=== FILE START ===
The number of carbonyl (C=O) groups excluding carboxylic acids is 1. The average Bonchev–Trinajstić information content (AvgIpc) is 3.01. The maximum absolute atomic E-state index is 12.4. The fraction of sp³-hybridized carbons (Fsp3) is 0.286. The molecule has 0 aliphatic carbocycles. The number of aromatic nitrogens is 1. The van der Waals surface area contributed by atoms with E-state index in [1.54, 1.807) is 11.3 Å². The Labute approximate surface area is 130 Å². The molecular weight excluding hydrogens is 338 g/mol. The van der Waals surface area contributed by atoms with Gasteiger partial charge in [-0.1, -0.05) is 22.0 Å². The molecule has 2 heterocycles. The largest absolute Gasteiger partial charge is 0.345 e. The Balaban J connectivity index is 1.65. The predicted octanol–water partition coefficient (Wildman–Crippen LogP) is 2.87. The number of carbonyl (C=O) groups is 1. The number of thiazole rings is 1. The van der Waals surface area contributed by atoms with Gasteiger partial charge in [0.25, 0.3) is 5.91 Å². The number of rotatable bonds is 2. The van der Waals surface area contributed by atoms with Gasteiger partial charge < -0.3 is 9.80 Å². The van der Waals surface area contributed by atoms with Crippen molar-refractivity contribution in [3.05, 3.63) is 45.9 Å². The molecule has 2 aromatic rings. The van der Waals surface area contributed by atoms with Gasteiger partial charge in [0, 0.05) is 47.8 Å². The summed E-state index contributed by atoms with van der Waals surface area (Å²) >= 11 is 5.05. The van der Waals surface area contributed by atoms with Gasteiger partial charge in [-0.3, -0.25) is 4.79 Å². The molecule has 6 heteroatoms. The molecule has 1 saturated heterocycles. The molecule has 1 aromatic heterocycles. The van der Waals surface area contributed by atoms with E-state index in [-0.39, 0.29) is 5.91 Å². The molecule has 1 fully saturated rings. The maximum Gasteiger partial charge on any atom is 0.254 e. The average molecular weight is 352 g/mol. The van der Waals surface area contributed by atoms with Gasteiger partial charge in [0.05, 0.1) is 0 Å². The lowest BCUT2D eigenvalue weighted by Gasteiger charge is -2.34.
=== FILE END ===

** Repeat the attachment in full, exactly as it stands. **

The number of carbonyl (C=O) groups excluding carboxylic acids is 1. The average Bonchev–Trinajstić information content (AvgIpc) is 3.01. The maximum absolute atomic E-state index is 12.4. The fraction of sp³-hybridized carbons (Fsp3) is 0.286. The molecule has 0 aliphatic carbocycles. The number of aromatic nitrogens is 1. The van der Waals surface area contributed by atoms with E-state index in [1.54, 1.807) is 11.3 Å². The Labute approximate surface area is 130 Å². The molecular weight excluding hydrogens is 338 g/mol. The van der Waals surface area contributed by atoms with Gasteiger partial charge in [-0.1, -0.05) is 22.0 Å². The molecule has 2 heterocycles. The largest absolute Gasteiger partial charge is 0.345 e. The Balaban J connectivity index is 1.65. The predicted octanol–water partition coefficient (Wildman–Crippen LogP) is 2.87. The number of carbonyl (C=O) groups is 1. The number of thiazole rings is 1. The van der Waals surface area contributed by atoms with Gasteiger partial charge in [0.25, 0.3) is 5.91 Å². The number of rotatable bonds is 2. The van der Waals surface area contributed by atoms with Gasteiger partial charge < -0.3 is 9.80 Å². The van der Waals surface area contributed by atoms with Crippen molar-refractivity contribution in [3.05, 3.63) is 45.9 Å². The molecule has 2 aromatic rings. The van der Waals surface area contributed by atoms with Gasteiger partial charge in [0, 0.05) is 47.8 Å². The summed E-state index contributed by atoms with van der Waals surface area (Å²) >= 11 is 5.05. The van der Waals surface area contributed by atoms with Gasteiger partial charge in [-0.3, -0.25) is 4.79 Å². The molecule has 6 heteroatoms. The molecule has 1 saturated heterocycles. The molecule has 1 aromatic heterocycles. The van der Waals surface area contributed by atoms with E-state index in [-0.39, 0.29) is 5.91 Å². The molecule has 1 fully saturated rings. The maximum Gasteiger partial charge on any atom is 0.254 e. The average molecular weight is 352 g/mol. The van der Waals surface area contributed by atoms with Gasteiger partial charge in [0.05, 0.1) is 0 Å². The lowest BCUT2D eigenvalue weighted by Gasteiger charge is -2.34.